In January, however, Mick auditioned at Interlochen Arts Academy in Traverse City, MI. The day of miracles truly is not past: he was accepted as a voice major (low bass) and is now in residence on a scholarship. Mick's tux is a 54 Extra Long. His roommate, a dancer, wears size 28 jeans. In scenes from La Boheme in early February, Mick played a waiter-worked into the cast at the last moment. He says he mistakenly stepped on Mimi's foot, but recovered and stayed in character. He believes that no one heard her pained squeak, so she must have stayed in character, too. . . . .
After six years in China, Mick is getting a crash course in American teen culture living in the Interlochen dorms. Equally important, he gets to study what he loves-music and singing-and what he loves "not so much"-the rest of that academic stuff. Perhaps there will be a social life. There's been almost none (except with parents) since he left China.
Mackenzie continues to excel in biology and music as a junior at Pacific University. She has been the concertmaster of the orchestra much of the time since her freshman year. Her string quartet "warmed up" for Itzak Perlman, playing in the lobby before his Portland concert. This semester, Mack's taking more music classes than science classes, but is waiting to hear on some dreamy summer internship possibilities. Her preference would be studying marine ecosystems and working on her scientific diver PADI certification.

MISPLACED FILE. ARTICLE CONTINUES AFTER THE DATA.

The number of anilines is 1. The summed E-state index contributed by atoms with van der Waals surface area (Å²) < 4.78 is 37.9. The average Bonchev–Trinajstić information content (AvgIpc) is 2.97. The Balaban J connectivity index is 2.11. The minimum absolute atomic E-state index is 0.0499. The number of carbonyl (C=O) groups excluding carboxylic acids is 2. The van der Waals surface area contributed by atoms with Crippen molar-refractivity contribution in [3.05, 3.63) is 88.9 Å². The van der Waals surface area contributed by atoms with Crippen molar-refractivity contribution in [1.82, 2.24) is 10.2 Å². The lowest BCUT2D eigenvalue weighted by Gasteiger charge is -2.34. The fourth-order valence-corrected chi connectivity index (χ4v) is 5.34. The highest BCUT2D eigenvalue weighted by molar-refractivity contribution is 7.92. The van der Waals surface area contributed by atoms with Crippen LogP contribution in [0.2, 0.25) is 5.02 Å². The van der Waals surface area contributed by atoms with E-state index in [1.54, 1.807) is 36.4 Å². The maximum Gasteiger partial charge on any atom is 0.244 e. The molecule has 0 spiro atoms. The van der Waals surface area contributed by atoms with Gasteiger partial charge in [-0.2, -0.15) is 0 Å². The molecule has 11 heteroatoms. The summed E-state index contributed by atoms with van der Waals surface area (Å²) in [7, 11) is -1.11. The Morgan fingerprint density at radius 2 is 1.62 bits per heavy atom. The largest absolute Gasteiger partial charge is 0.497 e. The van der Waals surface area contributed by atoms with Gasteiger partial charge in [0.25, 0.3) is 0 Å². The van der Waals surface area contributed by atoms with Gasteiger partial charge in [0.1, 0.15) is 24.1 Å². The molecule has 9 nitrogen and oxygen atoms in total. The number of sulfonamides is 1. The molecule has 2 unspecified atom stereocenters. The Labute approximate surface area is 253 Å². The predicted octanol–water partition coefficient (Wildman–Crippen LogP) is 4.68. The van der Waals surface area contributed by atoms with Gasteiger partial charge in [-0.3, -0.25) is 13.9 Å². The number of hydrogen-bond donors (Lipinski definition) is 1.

After traveling for so many years with so much togetherness living and working in China, we parents now are "nestless empty-nesters" kind of all of a sudden and without much emotional preparation. It makes the traveling and speaking in churches a bit easier, but we miss our dialogues with the backseat as we crisscross the country-miss having the teen perspective on what we're doing, and even miss some of the struggles attendant on having a teen with us in small spaces, 24/7.
Right now our lives are quite changed, sometimes from day to day, and quite radically dependent upon discerning God's will for our steps, and on the kindness and hospitality of strangers. We are the "wisps of fog" James talks about in the opening verse we quoted. Often we "don't know a thing about tomorrow," and our brief moment sparkling in the sun is the time we spend speaking in churches and sharing what our life in China has been about.
And yet China is still with us in the many e-mails from our former students-now teachers in their own schools. We are asked for advice for the lovelorn, teaching ideas, and much more. These connections continue to make real the work that we have been doing, which in the U.S. can seem so far away.
Keep praying with us as we travel and discern next steps, won't you? And write us with your own news. We're always eager to hear from you!
Blessings on all your ministries!
The itinerant family Searles: Doug & Liz (and Mackenzie & McCleary)
Doug and Elizabeth Searles completed their work with the Sichuan TV and Radio University in Chengdu, China. They both served as English teachers. They are currently in a discernment process of their next step in mission.Make a gift for this Mission placement